Petitioner's fifth claim, that he was denied the counsel of his choice, fails because it was not raised on direct appeal. "Where a defendant has procedurally defaulted a claim by failing to raise it on direct review, the claim may be raised in habeas only if the defendant can first demonstrate either 'cause' and 'actual prejudice' ... or that he is 'actually innocent.'" Bousley v. United States, 523 U.S. 614, 622 (1998) (quoting Murray v. Carrier, 477 U.S. 478, 485, 496 (1986)). Petitioner has not alleged sufficient facts to demonstrate that he satisfies either exception, and as such his fifth claim is procedurally defaulted and must be dismissed.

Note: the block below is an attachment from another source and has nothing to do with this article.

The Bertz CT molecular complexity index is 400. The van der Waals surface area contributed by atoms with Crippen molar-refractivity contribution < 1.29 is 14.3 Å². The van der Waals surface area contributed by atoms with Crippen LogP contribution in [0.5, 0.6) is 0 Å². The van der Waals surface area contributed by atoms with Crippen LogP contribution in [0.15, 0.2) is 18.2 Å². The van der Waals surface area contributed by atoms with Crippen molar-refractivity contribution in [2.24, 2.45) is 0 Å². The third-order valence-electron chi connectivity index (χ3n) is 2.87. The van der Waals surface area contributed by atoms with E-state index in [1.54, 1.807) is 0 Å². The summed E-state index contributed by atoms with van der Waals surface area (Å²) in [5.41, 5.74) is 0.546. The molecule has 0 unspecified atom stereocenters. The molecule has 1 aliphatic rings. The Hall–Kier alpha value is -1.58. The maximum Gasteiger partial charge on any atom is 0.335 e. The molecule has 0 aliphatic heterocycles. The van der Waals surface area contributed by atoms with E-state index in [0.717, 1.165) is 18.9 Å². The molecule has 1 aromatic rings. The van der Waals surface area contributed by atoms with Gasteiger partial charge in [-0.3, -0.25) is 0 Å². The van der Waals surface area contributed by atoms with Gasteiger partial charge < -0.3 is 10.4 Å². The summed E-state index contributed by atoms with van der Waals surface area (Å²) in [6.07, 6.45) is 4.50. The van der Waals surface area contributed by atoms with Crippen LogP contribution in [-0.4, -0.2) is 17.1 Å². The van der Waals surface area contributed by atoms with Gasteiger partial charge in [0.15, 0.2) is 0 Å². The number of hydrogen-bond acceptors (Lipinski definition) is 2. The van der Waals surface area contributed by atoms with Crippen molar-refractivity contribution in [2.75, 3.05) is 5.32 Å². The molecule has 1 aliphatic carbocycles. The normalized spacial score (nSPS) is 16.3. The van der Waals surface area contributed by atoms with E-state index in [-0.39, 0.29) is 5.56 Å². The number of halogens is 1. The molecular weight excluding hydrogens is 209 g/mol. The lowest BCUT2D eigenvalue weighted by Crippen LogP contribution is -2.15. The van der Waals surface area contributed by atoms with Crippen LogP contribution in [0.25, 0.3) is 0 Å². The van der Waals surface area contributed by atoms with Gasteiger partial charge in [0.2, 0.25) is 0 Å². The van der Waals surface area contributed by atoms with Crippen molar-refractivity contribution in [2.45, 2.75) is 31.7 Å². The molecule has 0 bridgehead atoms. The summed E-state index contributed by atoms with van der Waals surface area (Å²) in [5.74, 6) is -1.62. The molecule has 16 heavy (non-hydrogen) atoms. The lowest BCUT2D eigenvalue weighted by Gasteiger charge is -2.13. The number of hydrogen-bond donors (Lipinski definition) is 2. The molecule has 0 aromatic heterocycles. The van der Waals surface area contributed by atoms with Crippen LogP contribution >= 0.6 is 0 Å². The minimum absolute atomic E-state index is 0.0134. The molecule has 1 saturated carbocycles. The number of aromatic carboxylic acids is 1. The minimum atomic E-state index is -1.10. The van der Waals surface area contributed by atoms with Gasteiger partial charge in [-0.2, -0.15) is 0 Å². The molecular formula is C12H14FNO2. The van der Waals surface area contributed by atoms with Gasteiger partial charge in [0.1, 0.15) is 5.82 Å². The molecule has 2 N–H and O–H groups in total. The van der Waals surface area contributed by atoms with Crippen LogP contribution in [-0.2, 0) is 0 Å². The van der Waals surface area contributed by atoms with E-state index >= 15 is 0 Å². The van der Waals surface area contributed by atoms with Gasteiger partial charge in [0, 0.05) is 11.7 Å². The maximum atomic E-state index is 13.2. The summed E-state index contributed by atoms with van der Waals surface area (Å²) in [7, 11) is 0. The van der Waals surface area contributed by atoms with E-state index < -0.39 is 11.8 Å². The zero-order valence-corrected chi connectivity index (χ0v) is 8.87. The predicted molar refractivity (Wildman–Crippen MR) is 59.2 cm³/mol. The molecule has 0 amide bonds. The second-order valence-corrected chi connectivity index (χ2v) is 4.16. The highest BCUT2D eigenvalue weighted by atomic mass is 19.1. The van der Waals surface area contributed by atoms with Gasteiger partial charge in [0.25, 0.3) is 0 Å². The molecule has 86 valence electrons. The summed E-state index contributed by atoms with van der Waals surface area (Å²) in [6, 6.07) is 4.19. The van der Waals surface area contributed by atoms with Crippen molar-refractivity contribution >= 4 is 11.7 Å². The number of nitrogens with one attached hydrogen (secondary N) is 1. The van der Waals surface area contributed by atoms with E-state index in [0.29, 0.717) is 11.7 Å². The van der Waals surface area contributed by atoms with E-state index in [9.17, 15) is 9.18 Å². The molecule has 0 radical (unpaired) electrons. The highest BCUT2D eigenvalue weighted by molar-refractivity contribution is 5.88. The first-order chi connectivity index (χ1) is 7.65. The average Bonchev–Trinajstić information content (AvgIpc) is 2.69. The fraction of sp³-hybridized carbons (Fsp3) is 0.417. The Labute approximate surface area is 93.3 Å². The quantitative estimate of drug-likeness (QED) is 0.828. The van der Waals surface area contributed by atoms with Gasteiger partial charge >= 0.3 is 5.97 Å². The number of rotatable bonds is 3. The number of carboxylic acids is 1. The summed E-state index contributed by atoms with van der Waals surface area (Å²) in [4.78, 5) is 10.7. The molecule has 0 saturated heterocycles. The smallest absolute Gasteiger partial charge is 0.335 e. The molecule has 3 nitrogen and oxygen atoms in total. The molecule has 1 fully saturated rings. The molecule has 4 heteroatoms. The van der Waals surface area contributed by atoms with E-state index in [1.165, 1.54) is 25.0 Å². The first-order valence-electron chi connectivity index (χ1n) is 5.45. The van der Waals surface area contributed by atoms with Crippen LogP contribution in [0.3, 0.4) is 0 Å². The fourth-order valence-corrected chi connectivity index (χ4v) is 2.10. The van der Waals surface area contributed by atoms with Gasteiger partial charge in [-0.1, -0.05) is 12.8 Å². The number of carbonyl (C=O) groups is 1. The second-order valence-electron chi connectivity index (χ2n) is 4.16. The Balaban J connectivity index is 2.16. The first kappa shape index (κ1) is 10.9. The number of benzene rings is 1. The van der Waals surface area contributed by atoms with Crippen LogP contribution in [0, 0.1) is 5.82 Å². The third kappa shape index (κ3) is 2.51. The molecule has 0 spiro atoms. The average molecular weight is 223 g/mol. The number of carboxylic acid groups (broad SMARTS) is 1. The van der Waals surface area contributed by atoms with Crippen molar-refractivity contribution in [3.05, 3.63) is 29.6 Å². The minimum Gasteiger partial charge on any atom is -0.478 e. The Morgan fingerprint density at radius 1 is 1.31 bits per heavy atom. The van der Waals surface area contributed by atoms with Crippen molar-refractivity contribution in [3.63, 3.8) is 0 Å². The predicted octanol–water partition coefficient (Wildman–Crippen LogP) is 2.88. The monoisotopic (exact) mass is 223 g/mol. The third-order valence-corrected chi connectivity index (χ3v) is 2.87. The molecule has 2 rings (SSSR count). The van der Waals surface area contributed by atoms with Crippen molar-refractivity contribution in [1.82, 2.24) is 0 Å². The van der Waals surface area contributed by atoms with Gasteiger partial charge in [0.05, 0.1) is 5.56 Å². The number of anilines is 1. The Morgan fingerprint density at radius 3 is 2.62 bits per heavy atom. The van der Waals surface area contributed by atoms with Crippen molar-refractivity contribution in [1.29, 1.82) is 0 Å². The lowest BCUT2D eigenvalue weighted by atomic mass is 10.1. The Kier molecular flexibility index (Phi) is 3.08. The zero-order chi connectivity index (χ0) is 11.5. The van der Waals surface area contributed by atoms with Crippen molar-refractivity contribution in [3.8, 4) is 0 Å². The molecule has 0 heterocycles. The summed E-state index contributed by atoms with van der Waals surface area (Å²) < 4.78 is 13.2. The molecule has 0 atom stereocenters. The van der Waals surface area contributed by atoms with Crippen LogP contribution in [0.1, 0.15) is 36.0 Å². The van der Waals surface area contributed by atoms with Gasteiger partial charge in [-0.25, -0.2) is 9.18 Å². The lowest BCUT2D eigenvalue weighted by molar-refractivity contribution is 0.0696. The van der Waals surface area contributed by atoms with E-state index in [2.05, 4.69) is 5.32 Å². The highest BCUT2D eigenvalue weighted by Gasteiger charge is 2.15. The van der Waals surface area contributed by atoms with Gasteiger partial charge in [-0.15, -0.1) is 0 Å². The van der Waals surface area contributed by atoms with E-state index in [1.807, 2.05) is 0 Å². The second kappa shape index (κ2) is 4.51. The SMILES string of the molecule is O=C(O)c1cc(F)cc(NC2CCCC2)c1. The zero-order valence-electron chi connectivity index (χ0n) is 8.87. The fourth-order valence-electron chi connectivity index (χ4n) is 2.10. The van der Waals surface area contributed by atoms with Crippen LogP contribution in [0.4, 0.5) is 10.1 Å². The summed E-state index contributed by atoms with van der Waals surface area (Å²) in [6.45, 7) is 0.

Petitioner's sixth claim, that counsel was ineffective at petitioner's pretrial release revocation hearing, fails under the Strickland prejudice prong. Petitioner has not alleged sufficient facts to establish that, had his pretrial release not been revoked, he would not have received ...